All other components seems of low quality, but the sound is glorious!. Listen and see this CD have that I think that is equal, or more important, the elimination of the electro-mechanical noise than the circuit and the quality of the components; in the inside the work are made for reduce vibrations with felts and a mastic, and the use of good cabling.

If the sound is so good, good, good and the opamps are the 4558, the problem can't be the opamps; other problems originate the bad sound. Listen a CD Special and think for yourself.

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Old 9th March 2015, 07:15 AM   #29
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Much of the problem with op-amps is advertising/datasheet claims that it works for Most applications, including many it isn't good at.

Another problem is any pre-conceived notion of exactly how you'll set the gain is guaranteed to cause sub-optimal performance; because, for a given application, one particular model of op-amp will only deliver optimal performance at its gain sweet spot, which depends on its stability needs and that figure will never match the figure that you actually wanted.
To say that simply:
Forcing it to do what you want, instead of what it needs, guarantees bad performance.
In that case, swapping the op-amp is a good idea, because there is probably a different model op-amp that has a performance sweet spot much closer to the needs of your particular application.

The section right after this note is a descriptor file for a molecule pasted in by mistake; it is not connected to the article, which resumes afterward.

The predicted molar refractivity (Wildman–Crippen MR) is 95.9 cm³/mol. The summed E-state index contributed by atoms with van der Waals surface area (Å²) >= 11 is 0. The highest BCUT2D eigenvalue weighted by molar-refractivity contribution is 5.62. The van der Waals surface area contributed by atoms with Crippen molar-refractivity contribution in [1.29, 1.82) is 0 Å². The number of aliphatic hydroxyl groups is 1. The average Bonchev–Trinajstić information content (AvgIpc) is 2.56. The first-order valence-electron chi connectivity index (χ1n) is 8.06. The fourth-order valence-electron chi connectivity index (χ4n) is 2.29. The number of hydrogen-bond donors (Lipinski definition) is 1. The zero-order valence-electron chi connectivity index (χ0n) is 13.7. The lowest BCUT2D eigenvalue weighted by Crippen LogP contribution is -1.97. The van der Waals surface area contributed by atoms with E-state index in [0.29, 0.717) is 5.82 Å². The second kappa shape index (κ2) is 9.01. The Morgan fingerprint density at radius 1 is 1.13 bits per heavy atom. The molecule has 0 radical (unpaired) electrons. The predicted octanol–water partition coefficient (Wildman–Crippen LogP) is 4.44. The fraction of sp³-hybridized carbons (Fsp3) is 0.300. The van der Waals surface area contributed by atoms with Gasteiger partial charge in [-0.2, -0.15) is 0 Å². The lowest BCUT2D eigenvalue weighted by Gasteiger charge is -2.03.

The 4558 can perform well, the 4580 can perform fantastically, but neither do a good job outside of a very narrow range of parameters. That is true of all amplifiers. Fortunately, they are all different, so it is possible to select a different one that comes closer to doing the job you wanted done.

Now, let's see a few problems:
Screeching tone? The gain is too low--replace with something compensated for lower gain.
Wonky response that goes to crap at high output? Linearity is insufficient, so either use it as a parallel amp or replace with something that has higher current capacity.
Dull as can be so that imaging/soundstage is bad although tone is good? The gain is too high, so replace with a faster or more nervous op-amp that actually requires that much gain.

The above problem-resolution comment assumes a well working power circuit with clean and sufficient voltage (which may not be the case).

P.S. Instead of replacing the op-amp, it is also possible to modify the support circuit to be suitable to the op-amp you already have. For some of the more difficult op-amps, the prospect is doable but overly time consuming, in which case, choosing a more suitable op-amp could be a more expedient solution.

P.P.S. In cases like these, where a given model of op-amp is often used wrongly, I think that we should suspect a very bad inaccurate datasheet.
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Old 9th March 2015, 08:03 AM   #30
djk is offline djk
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Possible LM324 replacement?

http://www.ti.com/lit/ds/symlink/tl974.pdf